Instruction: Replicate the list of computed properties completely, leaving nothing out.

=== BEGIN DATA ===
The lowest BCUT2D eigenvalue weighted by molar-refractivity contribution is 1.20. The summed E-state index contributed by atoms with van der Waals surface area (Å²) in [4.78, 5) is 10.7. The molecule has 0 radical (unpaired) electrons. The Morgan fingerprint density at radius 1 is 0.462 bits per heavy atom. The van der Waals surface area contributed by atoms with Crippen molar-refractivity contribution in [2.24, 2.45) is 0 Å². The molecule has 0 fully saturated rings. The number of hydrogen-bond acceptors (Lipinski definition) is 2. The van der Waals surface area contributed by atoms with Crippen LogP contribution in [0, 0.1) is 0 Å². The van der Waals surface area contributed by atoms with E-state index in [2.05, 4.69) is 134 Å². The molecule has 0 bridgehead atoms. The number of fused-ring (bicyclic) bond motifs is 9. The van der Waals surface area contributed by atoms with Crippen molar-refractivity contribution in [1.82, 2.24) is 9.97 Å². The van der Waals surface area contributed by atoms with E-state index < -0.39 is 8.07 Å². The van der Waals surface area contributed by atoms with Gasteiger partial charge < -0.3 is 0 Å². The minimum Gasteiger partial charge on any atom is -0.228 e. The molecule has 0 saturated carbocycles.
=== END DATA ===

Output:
The lowest BCUT2D eigenvalue weighted by molar-refractivity contribution is 1.20. The summed E-state index contributed by atoms with van der Waals surface area (Å²) in [4.78, 5) is 10.7. The molecule has 0 radical (unpaired) electrons. The Morgan fingerprint density at radius 1 is 0.462 bits per heavy atom. The van der Waals surface area contributed by atoms with Crippen molar-refractivity contribution in [2.24, 2.45) is 0 Å². The molecule has 0 fully saturated rings. The number of hydrogen-bond acceptors (Lipinski definition) is 2. The van der Waals surface area contributed by atoms with Crippen LogP contribution in [0, 0.1) is 0 Å². The van der Waals surface area contributed by atoms with E-state index in [2.05, 4.69) is 134 Å². The molecule has 0 bridgehead atoms. The number of fused-ring (bicyclic) bond motifs is 9. The van der Waals surface area contributed by atoms with Crippen molar-refractivity contribution in [1.82, 2.24) is 9.97 Å². The van der Waals surface area contributed by atoms with E-state index < -0.39 is 8.07 Å². The van der Waals surface area contributed by atoms with Gasteiger partial charge < -0.3 is 0 Å². The minimum Gasteiger partial charge on any atom is -0.228 e. The molecule has 0 saturated carbocycles.